Get ready for your close-up, Denver!
A few weeks ago, a Tonight show crew came through town, gathering footage for a segment that will air tonight, a preview of what delegates can expect when they come to town a year from now for the Democratic National Convention. The piece features some of the usual suspects, including Jack A. Weil, founder of Rockmount Ranchwear, inventor of the snap-button Western shirt and, at 106, the world’s oldest working CEO.
If you like this story, consider signing up for our email newsletters.
SHOW ME HOW
Jack A. – also known as “Papa Jack” (his son Jack B. is also in the business, as is grandson Steve) – is also featured in the current Denver Metro Convention & Visitors Bureau “Know What the Locals Know” marketing campaign for the city But it wasn’t so very long ago that Papa Jack was an unsung hero in a city that was too self-conscious about its cow-town roots to actually celebrate something Western – much less promote it nationally.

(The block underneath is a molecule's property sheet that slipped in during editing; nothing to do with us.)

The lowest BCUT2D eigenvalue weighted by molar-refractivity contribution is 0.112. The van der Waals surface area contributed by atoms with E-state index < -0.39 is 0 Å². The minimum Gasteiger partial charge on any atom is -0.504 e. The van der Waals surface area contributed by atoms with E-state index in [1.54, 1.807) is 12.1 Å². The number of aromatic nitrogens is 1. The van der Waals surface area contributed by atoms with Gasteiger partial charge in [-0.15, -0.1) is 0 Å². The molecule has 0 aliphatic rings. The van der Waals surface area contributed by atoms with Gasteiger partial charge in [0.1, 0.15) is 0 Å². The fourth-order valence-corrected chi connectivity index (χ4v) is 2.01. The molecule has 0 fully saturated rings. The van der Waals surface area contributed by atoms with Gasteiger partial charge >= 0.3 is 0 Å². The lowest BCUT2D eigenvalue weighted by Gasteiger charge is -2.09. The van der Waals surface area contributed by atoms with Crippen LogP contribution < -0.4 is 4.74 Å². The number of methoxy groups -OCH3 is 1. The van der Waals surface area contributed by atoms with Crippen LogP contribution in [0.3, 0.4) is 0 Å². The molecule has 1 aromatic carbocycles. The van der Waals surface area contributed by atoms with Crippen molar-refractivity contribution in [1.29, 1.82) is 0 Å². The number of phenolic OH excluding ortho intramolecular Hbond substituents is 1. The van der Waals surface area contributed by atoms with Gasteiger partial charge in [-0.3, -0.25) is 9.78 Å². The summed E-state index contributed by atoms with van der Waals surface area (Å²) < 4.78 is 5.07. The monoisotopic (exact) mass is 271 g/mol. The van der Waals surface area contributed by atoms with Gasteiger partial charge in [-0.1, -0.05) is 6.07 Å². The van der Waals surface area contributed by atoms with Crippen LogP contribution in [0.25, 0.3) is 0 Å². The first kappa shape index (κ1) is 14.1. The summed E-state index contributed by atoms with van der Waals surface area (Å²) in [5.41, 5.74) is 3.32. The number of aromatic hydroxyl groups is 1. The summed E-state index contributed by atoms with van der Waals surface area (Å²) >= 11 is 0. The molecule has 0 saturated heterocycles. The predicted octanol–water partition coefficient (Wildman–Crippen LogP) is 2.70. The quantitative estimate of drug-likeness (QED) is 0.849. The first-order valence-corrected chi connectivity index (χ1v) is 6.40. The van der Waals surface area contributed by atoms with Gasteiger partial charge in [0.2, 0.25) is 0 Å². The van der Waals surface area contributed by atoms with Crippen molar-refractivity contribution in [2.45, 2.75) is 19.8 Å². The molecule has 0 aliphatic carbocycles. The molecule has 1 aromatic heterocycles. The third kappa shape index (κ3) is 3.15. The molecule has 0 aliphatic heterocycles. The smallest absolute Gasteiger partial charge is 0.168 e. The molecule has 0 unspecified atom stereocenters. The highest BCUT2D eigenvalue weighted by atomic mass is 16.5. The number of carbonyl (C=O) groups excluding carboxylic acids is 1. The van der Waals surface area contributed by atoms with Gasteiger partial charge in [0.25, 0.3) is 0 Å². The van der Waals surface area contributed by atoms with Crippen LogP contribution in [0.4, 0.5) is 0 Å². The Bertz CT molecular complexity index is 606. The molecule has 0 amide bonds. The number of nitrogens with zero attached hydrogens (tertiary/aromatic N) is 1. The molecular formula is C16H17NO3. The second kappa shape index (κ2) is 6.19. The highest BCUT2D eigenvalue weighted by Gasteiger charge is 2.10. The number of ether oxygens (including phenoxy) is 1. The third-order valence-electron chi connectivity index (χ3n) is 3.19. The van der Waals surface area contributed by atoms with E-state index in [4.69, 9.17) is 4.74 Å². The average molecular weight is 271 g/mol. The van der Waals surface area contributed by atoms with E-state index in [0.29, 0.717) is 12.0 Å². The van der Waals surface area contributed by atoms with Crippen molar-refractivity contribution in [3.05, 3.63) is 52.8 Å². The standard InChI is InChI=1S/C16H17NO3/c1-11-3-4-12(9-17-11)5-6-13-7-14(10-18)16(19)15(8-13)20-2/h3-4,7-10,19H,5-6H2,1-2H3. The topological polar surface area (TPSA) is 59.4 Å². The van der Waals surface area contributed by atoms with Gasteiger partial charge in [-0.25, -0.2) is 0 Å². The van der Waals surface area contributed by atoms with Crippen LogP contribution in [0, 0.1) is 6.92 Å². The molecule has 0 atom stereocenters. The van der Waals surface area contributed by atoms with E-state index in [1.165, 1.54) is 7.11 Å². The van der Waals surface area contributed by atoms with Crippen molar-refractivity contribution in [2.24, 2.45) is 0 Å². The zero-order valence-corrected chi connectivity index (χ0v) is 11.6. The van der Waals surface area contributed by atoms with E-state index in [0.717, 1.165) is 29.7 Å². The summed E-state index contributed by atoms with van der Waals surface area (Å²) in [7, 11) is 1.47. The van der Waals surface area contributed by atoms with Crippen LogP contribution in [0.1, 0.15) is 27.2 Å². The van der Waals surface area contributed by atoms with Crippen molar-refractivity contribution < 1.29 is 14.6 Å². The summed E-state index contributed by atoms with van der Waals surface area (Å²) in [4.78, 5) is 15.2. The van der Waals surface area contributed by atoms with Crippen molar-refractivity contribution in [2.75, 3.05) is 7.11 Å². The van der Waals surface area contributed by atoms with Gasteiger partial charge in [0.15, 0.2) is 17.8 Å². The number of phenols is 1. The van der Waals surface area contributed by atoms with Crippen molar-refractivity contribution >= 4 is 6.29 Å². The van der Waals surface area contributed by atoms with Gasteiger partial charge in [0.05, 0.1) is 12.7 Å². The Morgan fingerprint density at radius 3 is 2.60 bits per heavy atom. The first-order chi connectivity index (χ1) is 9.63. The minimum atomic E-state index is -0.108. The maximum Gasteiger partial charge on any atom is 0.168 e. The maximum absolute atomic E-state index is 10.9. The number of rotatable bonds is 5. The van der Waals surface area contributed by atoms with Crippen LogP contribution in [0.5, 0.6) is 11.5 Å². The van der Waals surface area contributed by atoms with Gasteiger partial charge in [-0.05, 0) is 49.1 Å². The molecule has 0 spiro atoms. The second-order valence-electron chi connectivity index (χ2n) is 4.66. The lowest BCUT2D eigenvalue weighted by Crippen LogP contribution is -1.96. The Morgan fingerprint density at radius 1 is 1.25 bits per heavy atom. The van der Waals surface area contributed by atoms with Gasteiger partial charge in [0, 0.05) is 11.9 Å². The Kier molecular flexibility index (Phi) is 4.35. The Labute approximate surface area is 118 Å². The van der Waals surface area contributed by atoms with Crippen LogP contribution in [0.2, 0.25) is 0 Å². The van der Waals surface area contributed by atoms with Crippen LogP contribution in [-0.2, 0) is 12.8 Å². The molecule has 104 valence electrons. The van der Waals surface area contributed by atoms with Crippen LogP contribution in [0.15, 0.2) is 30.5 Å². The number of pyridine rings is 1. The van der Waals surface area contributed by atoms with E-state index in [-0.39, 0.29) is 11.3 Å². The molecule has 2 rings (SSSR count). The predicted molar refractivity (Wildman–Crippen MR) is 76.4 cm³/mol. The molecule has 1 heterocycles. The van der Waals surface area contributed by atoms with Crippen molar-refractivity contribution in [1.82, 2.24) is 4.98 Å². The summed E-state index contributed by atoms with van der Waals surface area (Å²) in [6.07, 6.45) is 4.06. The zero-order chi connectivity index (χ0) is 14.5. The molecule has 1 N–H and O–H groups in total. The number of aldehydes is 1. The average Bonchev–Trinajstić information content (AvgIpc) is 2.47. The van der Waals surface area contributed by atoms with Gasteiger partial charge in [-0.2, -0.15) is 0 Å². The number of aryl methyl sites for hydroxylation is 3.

That all changed during a liquid lunch a few years ago on St. Patrick’s Day, when assorted boosters and LoDo neighbors gathered at McCormick’s bar for the annual changing of the street sign on Wazee. The Weils were there, and after a few beers, a certain bossy editor (me) started browbeating a certain Bureau bureacrat, telling him that the city should be touting true Western icons like Jack A., whose warehouse/shop has always been my favorite single spot in Denver (“True Romance,” March 15, 2001), but whose business would also have great appeal to the Eastern press. The Bureau bureaucrat surrendered to my bullying, sent out a press release about Rockmount the next day – and a Florida newspaper snapped up the story within 24 hours. Since then, of course, Papa Jack has been profiled by numerous national and international newspapers, magazines and TV outlets.
And tonight, he’s on Tonight. Giddyup, Denver. -- Patricia Calhoun